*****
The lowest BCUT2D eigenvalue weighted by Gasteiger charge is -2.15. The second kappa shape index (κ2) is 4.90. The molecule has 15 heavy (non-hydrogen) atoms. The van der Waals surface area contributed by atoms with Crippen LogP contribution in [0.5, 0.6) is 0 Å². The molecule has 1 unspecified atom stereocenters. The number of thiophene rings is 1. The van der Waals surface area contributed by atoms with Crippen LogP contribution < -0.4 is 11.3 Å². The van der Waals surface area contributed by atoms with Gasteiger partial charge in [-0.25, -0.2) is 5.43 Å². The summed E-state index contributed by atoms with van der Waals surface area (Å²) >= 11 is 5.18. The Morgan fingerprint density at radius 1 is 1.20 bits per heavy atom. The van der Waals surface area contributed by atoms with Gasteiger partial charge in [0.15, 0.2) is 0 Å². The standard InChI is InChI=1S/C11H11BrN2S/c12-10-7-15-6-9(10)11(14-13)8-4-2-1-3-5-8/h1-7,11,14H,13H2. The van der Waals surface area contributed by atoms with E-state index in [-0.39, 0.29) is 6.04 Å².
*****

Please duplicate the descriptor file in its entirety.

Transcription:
The lowest BCUT2D eigenvalue weighted by Gasteiger charge is -2.15. The second kappa shape index (κ2) is 4.90. The molecule has 15 heavy (non-hydrogen) atoms. The van der Waals surface area contributed by atoms with Crippen LogP contribution in [0.5, 0.6) is 0 Å². The molecule has 1 unspecified atom stereocenters. The number of thiophene rings is 1. The van der Waals surface area contributed by atoms with Crippen LogP contribution < -0.4 is 11.3 Å². The van der Waals surface area contributed by atoms with Gasteiger partial charge in [-0.25, -0.2) is 5.43 Å². The summed E-state index contributed by atoms with van der Waals surface area (Å²) >= 11 is 5.18. The Morgan fingerprint density at radius 1 is 1.20 bits per heavy atom. The van der Waals surface area contributed by atoms with Gasteiger partial charge in [0.15, 0.2) is 0 Å². The standard InChI is InChI=1S/C11H11BrN2S/c12-10-7-15-6-9(10)11(14-13)8-4-2-1-3-5-8/h1-7,11,14H,13H2. The van der Waals surface area contributed by atoms with E-state index in [-0.39, 0.29) is 6.04 Å².